Until this month, anyone whose constitutional rights were violated by federal police officers faced an uphill battle to hold those officers to account in a court of law. But an argument held earlier this month before the U.S. Supreme Court might signal a shift among not only the Justices but the federal government itself when it comes to allowing such claims to proceed. If this turns out to be the case, this breathes new vitality into two high profile High Court cases currently on appeal by the Institute for Justice involving rogue federal officers who abused their authority in clear violation of two Americans’ constitutional rights.
On March 2, the Supreme Court heard oral argument in Egbert v. Boule, a case addressing the availability of constitutional claims against federal police. What surprised many Court-watchers was the apparent openness of not only the Justices but the attorney arguing for the U.S. government to allow such claims to proceed, signaling a potential seismic shift enabling ordinary Americans to hold rogue officers to account.
Earlier this year, the Institute for Justice appealed two such cases to the Supreme Court, but in those cases, the U.S. government held a hard line in its briefing, saying no such claims could be brought. In those cases—Mohamud v. Weyker and Byrd v. Lamb—lawyers for the U.S. government or its agents argued that because the officers worked for the federal government, they could not be held individually accountable when they unlawfully detained both plaintiffs.
“It is too early to celebrate, but not too early to get to work to make the most of what we heard in Egbert,” said Institute for Justice Attorney Anya Bidwell. “That’s why following the oral argument, the Institute for Justice filed supplemental briefs in Mohamud and Byrd.”
In the case of Hamdi Mohamud, federal task force officer Heather Weyker fabricated a fictitious crime ring and then framed a 16-year-old Somali refugee, sending her to federal prison for years, even though the officer knew Mohamud had committed no crime. In the case of Kevin Byrd, federal agent Ray Lamb brandished a gun at Byrd in a purely personal matter and even pulled the trigger, trying to kill Byrd, and then used his federal badge to have local police arrest Byrd. In both cases, the U.S. government and private counsel for the officers argued that because the officers involved in these instances worked for the federal government, there was a blanket immunity that prevented Mohamud and Byrd from having their day in court to present their cases against the officers.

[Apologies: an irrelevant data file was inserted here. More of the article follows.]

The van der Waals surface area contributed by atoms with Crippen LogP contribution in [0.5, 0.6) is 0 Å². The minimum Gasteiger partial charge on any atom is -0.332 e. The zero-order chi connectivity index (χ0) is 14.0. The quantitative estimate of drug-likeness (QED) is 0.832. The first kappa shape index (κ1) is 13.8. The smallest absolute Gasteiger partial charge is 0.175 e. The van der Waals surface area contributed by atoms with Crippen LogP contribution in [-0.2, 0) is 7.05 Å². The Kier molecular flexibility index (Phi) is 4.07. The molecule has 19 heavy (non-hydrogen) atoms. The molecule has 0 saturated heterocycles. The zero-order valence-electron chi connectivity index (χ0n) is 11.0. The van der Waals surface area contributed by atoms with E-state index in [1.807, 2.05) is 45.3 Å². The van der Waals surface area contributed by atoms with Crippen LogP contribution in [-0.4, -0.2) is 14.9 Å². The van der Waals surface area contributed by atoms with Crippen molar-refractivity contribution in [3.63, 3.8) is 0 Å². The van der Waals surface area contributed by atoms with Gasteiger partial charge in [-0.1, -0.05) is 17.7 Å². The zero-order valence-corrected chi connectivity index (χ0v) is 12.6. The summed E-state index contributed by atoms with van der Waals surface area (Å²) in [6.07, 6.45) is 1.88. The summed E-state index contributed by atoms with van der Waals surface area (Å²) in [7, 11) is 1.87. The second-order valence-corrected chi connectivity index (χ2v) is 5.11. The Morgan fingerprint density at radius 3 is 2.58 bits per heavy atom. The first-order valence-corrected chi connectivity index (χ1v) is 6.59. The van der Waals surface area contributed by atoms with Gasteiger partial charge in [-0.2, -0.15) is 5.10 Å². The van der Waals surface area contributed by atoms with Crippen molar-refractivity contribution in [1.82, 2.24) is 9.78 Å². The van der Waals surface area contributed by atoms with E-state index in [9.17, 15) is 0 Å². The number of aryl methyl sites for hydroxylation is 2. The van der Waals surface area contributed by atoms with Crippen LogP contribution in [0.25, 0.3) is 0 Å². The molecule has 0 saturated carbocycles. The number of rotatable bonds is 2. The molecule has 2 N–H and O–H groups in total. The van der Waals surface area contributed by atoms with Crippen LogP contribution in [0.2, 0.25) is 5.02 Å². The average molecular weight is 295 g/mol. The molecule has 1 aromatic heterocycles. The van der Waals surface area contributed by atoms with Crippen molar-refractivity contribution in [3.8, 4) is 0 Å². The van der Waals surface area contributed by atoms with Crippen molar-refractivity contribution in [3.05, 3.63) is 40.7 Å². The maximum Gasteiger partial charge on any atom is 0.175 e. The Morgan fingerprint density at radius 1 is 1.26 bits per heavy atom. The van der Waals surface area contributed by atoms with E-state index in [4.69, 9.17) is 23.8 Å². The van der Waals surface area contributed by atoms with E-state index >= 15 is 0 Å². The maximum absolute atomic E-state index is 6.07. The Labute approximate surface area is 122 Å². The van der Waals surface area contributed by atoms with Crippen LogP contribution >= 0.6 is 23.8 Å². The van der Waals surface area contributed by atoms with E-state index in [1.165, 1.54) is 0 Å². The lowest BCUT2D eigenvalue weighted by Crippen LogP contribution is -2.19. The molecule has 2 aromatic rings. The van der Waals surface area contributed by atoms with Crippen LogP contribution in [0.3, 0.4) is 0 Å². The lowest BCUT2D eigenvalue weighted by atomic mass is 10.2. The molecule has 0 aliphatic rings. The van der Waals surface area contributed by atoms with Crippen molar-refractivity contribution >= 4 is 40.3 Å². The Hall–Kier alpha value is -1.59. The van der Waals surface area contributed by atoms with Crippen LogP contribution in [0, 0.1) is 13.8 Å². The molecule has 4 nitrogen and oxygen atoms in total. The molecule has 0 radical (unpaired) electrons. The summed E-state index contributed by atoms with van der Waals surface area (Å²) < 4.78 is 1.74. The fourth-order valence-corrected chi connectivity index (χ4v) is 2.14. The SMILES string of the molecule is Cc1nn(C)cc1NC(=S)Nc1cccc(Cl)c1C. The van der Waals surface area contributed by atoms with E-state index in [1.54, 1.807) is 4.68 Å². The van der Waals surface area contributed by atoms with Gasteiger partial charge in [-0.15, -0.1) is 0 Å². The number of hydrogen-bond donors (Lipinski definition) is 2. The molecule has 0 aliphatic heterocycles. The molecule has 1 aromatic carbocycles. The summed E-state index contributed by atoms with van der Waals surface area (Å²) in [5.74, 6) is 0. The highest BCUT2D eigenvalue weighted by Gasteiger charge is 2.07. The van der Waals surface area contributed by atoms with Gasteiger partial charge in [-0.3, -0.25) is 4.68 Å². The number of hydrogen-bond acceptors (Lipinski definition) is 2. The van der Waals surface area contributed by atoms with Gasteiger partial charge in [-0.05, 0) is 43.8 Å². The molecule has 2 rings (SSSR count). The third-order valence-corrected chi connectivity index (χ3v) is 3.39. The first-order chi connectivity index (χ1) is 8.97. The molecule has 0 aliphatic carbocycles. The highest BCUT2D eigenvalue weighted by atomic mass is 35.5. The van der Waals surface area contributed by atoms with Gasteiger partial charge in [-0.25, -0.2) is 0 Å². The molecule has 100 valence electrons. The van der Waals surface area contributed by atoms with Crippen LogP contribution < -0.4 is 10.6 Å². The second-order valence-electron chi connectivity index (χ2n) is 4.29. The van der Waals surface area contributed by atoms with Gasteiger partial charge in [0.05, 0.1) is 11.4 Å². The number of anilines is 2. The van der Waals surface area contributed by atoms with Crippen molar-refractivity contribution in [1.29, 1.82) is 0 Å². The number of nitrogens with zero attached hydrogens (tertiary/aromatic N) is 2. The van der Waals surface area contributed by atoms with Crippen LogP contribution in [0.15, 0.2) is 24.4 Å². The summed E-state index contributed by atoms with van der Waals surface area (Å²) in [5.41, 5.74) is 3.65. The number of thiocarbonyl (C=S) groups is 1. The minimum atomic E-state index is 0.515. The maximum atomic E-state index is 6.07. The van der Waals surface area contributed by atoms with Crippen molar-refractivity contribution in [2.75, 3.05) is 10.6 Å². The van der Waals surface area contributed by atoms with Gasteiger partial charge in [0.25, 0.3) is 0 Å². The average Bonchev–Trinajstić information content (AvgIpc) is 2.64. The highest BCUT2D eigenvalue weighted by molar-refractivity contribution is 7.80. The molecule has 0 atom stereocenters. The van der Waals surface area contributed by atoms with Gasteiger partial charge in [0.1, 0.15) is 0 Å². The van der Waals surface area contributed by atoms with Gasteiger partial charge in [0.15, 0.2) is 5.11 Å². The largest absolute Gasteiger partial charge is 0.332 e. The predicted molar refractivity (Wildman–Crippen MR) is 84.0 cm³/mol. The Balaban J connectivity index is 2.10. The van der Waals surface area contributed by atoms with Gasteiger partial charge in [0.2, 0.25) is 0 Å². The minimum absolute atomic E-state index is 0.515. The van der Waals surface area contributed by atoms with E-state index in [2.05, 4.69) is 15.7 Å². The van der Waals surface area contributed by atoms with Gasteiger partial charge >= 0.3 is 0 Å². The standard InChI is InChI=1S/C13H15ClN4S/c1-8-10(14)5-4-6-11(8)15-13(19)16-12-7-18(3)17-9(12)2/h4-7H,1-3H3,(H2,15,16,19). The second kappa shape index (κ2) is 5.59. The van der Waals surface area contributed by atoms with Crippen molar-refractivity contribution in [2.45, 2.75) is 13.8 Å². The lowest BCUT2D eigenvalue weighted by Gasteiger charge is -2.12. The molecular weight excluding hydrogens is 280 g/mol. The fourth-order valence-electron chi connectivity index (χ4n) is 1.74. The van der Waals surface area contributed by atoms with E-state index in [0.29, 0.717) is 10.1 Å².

A severe limitation on constitutional remedies against federal officials started with the Supreme Court’s 2017 decision in Ziglar v. Abbasi, where the Court stated that it “disfavored” allowing lawsuits against them. As a result, lower courts of appeals have consistently dismissed claims against federal employees, even in situations where their conduct is so outrageous that qualified immunity cannot shield them.
Abbasi did, however, leave one carve-out for cases involving claims arising out of run-of-the-mill policing by federal officers. In this context, Abbasi said, Americans could have a day in court.
But the Fifth and Eighth Circuits soon took Abbasi further, splitting from the rest of the country and holding that neither Byrd nor Mohamud could have their day in court, despite what Abbasi said. Both courts justified this by interpreting Abbasi’s domestic-police carve-out extremely narrowly, thereby creating absolute immunity for anyone employed by the federal government, including federal police.
“What we heard in Egbert made us feel optimistic,” said IJ Attorney Daniel Rankin. “The Justices seemed interested in preserving the domestic policing carve-out they created in Abbasi, so that when it comes to the use of excessive force by federal police, in circumstances that don’t involve things like national security or illegal immigration, such suits can still proceed.”
During the oral argument in Egbert, the Justices were joined by the U.S. government in agreeing that cases involving domestic policing should still be allowed to move forward. Before the Court, the government endorsed a Fourth Amendment claim involving any federal agency, so long as it is a “domestic search-and-seizure claim or an excessive force claim.” The government stated that it “has not argued either before or after Abbasi that those cases” should be thrown out.
“This was interesting to us,” said Patrick Jaicomo, an IJ Attorney, “because the government pretty clearly stated in Mohamud that Hamdi’s claims should be dismissed even though hers is a routine domestic policing case. But if the government has changed its mind, we welcome it. The Fifth and Eighth Circuits are not only in disagreement with other courts now. They are also in a disagreement with the federal government.”
“The Institute for Justice’s supplemental briefs make exactly this point to the Supreme Court,” said Institute for Justice President Scott Bullock. “Such a split, not only between the circuits but also from the Executive Branch, is a sure sign that review by the Supreme Court is badly needed.”